To understand the archetype for epigenetic control within DNA, we examine how nucleic-acid modifications of cytosine influence gene expression at unexpected stages in the lifecycle of an mRNA. We specifically ask how methylation of cytosine in DNA affects pre-mRNA splicing decisions, and how subsequent acetylation of cytidine in processed mRNA affects translation. We use a variety of tools to investigate the enzymatic regulation of cytosine modifications and their net impact genome-wide and at target genes. We are also developing methods to achieve base-resolution analysis of the modification landscape in single cells. Overall, we aim to uncover connections between the epigenome, epitranscriptome, and mRNA metabolism. Ultimately, we hope to understand how cytosine modifications contribute to the etiology of disease and to potentially identify avenues for novel therapeutic interventions.


Senior Investigator and Chief, Clinical and Translational Neuroscience Section, Laboratory of Behavioral Neuroscience, National Institute on Aging


Education: Government Medical College, University of Calicut, Kerala, India (Bachelor of Medicine and Surgery); University of Oxford, Green College, Oxford, England (D.Phil. in clinical pharmacology)

Training: Residency in in neurology, Emory University School of Medicine (Atlanta); fellow and clinical associate in cognitive neurology and sleep disorders, Emory University School of Medicine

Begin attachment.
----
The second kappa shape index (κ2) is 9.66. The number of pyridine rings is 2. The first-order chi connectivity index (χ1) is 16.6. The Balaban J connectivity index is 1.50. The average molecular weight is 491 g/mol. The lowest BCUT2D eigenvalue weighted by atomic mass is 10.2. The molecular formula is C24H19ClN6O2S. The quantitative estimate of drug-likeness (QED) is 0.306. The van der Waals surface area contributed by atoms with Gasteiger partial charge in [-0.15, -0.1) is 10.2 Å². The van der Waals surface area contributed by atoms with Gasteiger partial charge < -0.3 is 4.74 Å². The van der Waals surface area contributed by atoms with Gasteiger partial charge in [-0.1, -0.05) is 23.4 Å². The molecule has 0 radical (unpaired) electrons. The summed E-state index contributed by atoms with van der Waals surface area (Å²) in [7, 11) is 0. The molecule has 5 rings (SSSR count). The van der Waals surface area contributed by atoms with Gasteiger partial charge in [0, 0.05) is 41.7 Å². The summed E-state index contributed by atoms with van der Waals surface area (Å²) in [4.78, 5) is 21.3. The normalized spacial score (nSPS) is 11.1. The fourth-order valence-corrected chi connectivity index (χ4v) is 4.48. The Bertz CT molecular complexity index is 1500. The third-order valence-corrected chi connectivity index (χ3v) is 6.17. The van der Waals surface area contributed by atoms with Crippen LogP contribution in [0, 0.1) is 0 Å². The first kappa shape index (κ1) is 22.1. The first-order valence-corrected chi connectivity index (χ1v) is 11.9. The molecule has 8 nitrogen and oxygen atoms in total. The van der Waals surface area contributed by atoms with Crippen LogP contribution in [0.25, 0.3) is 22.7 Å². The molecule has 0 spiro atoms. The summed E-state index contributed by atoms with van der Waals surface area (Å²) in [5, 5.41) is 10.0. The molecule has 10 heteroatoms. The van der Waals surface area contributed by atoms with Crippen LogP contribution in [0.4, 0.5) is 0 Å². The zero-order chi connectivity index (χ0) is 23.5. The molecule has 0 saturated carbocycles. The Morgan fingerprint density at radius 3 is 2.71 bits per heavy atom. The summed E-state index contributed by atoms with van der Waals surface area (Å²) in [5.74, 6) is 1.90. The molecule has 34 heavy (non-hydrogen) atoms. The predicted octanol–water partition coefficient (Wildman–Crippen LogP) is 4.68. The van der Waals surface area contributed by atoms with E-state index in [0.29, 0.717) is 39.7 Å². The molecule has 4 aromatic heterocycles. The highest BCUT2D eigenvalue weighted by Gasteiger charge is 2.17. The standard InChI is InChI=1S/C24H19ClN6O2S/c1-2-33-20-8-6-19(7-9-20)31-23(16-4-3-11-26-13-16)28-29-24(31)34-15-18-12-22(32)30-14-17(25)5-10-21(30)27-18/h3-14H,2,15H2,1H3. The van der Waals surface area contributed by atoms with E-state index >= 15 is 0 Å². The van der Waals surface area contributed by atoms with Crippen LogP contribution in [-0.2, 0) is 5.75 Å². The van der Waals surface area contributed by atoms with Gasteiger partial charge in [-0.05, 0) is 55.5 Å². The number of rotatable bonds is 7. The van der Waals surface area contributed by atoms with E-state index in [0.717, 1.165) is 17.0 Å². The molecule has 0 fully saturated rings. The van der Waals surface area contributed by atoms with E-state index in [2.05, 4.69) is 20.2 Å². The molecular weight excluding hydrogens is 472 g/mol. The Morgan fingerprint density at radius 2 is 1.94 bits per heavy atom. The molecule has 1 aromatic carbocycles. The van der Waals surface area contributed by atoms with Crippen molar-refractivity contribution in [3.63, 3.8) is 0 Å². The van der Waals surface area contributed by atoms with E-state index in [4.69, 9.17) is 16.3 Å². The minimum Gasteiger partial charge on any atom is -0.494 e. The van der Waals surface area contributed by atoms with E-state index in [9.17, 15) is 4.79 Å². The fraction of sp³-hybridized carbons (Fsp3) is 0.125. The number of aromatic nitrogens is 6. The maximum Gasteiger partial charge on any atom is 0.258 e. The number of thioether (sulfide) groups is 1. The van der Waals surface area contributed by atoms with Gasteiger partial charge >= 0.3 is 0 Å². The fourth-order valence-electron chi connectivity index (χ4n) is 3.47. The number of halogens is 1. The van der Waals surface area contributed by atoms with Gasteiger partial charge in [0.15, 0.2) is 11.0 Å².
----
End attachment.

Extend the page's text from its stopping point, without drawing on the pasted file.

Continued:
Before coming to NIH: Clinical Research Fellow, Alzheimer’s Society Institute of Psychiatry, Kings College London (London)

Came to NIH: In 2007 as a staff clinician, Clinical Research Branch, NIA; in 2012 became investigator and chief, Unit of Clinical and Translational Neuroscience, Laboratory of Behavioral Neuroscience, NIA

Selected professional activities: Adjunct professor of Neurology, Johns Hopkins University School of Medicine (Baltimore); elected member of the American Neurological Association; board of trustees, McKnight Brain Research Foundation; associate editor, Journal of Alzheimer’s Disease

Outside interests: He is an aspiring gourmand; enjoys cooking for his two boys aged 4 and 9 who have yet to provide informed consent to being unwitting consumers of his culinary experiments; enjoys writing and often rues a career path not taken—that of a cricket journalist.


Research interests: I explore the disease mechanisms that operate in Alzheimer disease and am trying to identify novel biomarkers that can predict the disease before the onset of clinical symptoms. I am also a practicing neurologist and care for patients with memory disorders at the Johns Hopkins Bayview Memory and Alzheimer’s Treatment Center (Baltimore).